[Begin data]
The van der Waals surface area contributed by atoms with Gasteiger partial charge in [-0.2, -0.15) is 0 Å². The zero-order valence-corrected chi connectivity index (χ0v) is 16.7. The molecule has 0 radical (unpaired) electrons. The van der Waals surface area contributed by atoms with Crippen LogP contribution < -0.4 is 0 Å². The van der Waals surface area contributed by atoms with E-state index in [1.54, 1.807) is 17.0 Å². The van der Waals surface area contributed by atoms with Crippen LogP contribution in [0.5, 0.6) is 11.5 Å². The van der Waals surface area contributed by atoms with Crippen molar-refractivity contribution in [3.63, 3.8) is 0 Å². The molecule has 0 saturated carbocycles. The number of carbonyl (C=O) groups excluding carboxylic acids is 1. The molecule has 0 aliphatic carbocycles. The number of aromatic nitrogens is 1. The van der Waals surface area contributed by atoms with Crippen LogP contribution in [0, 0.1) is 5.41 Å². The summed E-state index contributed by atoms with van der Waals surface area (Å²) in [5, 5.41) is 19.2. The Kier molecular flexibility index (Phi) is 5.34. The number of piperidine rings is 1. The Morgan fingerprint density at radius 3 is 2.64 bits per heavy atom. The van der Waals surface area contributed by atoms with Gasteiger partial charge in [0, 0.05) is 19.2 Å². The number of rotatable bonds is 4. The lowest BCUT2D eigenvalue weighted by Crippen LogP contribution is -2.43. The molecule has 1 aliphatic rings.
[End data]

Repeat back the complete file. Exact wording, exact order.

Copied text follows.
The van der Waals surface area contributed by atoms with Gasteiger partial charge in [-0.2, -0.15) is 0 Å². The zero-order valence-corrected chi connectivity index (χ0v) is 16.7. The molecule has 0 radical (unpaired) electrons. The van der Waals surface area contributed by atoms with Crippen LogP contribution < -0.4 is 0 Å². The van der Waals surface area contributed by atoms with E-state index in [1.54, 1.807) is 17.0 Å². The van der Waals surface area contributed by atoms with Crippen LogP contribution in [0.5, 0.6) is 11.5 Å². The van der Waals surface area contributed by atoms with Crippen molar-refractivity contribution in [3.63, 3.8) is 0 Å². The molecule has 0 saturated carbocycles. The number of carbonyl (C=O) groups excluding carboxylic acids is 1. The molecule has 0 aliphatic carbocycles. The number of aromatic nitrogens is 1. The van der Waals surface area contributed by atoms with Crippen LogP contribution in [0, 0.1) is 5.41 Å². The summed E-state index contributed by atoms with van der Waals surface area (Å²) in [5, 5.41) is 19.2. The Kier molecular flexibility index (Phi) is 5.34. The number of piperidine rings is 1. The Morgan fingerprint density at radius 3 is 2.64 bits per heavy atom. The van der Waals surface area contributed by atoms with Gasteiger partial charge in [0, 0.05) is 19.2 Å². The number of rotatable bonds is 4. The lowest BCUT2D eigenvalue weighted by Crippen LogP contribution is -2.43. The molecule has 1 aliphatic rings.